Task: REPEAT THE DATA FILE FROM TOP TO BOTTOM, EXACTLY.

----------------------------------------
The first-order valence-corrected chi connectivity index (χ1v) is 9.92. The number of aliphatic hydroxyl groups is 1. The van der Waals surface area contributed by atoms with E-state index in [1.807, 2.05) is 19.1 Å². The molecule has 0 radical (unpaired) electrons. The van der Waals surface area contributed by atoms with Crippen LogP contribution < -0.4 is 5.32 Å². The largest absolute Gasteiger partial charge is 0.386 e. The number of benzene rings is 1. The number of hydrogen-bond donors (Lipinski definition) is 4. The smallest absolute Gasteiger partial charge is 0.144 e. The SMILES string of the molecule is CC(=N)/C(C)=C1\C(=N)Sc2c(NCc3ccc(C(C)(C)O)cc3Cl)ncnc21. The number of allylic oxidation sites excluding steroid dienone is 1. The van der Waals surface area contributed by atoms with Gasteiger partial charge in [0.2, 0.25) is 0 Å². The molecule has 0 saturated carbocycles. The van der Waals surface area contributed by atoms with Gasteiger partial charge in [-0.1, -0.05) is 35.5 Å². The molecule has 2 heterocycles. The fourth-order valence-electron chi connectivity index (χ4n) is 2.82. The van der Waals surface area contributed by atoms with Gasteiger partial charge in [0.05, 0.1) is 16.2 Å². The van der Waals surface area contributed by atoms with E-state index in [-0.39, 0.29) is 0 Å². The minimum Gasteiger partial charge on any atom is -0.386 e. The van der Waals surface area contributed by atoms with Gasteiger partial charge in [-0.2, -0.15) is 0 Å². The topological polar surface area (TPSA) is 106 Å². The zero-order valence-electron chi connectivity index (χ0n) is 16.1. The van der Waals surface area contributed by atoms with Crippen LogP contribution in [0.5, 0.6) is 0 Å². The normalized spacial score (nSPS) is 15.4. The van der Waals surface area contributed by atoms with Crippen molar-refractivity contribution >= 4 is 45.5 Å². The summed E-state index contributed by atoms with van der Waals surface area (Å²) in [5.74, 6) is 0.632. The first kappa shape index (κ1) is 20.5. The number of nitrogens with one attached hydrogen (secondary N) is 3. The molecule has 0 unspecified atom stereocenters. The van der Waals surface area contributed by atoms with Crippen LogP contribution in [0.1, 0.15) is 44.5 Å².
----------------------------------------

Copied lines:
The first-order valence-corrected chi connectivity index (χ1v) is 9.92. The number of aliphatic hydroxyl groups is 1. The van der Waals surface area contributed by atoms with E-state index in [1.807, 2.05) is 19.1 Å². The molecule has 0 radical (unpaired) electrons. The van der Waals surface area contributed by atoms with Crippen LogP contribution < -0.4 is 5.32 Å². The largest absolute Gasteiger partial charge is 0.386 e. The number of benzene rings is 1. The number of hydrogen-bond donors (Lipinski definition) is 4. The smallest absolute Gasteiger partial charge is 0.144 e. The SMILES string of the molecule is CC(=N)/C(C)=C1\C(=N)Sc2c(NCc3ccc(C(C)(C)O)cc3Cl)ncnc21. The number of allylic oxidation sites excluding steroid dienone is 1. The van der Waals surface area contributed by atoms with Gasteiger partial charge in [0.2, 0.25) is 0 Å². The molecule has 0 saturated carbocycles. The van der Waals surface area contributed by atoms with Gasteiger partial charge in [-0.1, -0.05) is 35.5 Å². The molecule has 2 heterocycles. The fourth-order valence-electron chi connectivity index (χ4n) is 2.82. The van der Waals surface area contributed by atoms with Gasteiger partial charge in [0.05, 0.1) is 16.2 Å². The van der Waals surface area contributed by atoms with E-state index in [-0.39, 0.29) is 0 Å². The minimum Gasteiger partial charge on any atom is -0.386 e. The van der Waals surface area contributed by atoms with Gasteiger partial charge in [-0.2, -0.15) is 0 Å². The topological polar surface area (TPSA) is 106 Å². The zero-order valence-electron chi connectivity index (χ0n) is 16.1. The van der Waals surface area contributed by atoms with Crippen LogP contribution in [0.5, 0.6) is 0 Å². The normalized spacial score (nSPS) is 15.4. The van der Waals surface area contributed by atoms with Crippen molar-refractivity contribution >= 4 is 45.5 Å². The summed E-state index contributed by atoms with van der Waals surface area (Å²) in [5.74, 6) is 0.632. The first kappa shape index (κ1) is 20.5. The number of nitrogens with one attached hydrogen (secondary N) is 3. The molecule has 0 unspecified atom stereocenters. The van der Waals surface area contributed by atoms with Crippen LogP contribution in [0.1, 0.15) is 44.5 Å².